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They ran their own Cup competitions, inspired enthusiasm and provided the framework for hundreds of new teams. Some clubs in the north, enamoured with The FA Cup, saw nothing wrong in profit and success or in paying a man for doing his job.
He wasn’t a public school man but old boys from several public schools joined his club and there were ‘feverish’ disputes about the way the game should be played.They were published by John Lillywhite of Seymour Street in a booklet that cost a shilling and sixpence.The FA was keen to see its laws in action and a match was played between Barnes and Richmond at Limes Field in Barnes on 19 December. Bryon Butler wrote in an Official History published in 1991: “The FA’s early influence on the game at large was not dramatic or even widespread.‘England’ won this unofficial international 1-0 and all the players, English and Scottish, lived in London.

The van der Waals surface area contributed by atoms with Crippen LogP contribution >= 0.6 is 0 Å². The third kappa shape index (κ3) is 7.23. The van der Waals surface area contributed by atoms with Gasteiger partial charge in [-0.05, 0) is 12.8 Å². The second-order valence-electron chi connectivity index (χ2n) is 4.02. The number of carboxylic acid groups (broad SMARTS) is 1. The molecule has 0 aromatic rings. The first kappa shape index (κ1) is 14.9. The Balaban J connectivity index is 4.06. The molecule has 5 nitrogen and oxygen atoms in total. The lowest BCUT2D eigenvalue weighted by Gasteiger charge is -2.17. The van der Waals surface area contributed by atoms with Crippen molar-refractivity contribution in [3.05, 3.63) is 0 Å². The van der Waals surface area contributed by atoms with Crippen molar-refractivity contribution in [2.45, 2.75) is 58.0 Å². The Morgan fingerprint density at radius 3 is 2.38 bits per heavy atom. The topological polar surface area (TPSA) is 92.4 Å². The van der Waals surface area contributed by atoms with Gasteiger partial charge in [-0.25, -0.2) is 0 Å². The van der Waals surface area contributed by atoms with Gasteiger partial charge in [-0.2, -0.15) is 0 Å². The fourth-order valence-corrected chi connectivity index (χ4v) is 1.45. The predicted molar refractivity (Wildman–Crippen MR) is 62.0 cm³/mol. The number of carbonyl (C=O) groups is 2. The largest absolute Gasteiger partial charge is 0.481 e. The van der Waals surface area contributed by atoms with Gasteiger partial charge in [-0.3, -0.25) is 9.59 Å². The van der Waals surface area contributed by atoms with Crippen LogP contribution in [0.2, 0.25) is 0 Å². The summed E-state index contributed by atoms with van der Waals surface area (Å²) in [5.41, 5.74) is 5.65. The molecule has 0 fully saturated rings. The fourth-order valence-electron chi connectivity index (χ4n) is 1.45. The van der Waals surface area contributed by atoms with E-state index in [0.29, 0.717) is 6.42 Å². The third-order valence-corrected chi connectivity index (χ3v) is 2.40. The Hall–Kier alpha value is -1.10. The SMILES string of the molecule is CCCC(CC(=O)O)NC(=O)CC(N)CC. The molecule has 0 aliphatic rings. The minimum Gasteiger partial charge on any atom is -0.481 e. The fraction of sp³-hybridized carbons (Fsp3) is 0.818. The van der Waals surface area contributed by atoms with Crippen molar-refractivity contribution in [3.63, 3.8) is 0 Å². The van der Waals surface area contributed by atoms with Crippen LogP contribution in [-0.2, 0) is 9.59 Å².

The Scottish FA hadn’t yet been formed but the Queen’s Park club agreed to organise the first official international between England and Scotland.There could be no authority without laws and six meetings took place in 44 days before the new Association could stand on its own feet. ‘Football’, they thought, would be a blend of handling and dribbling.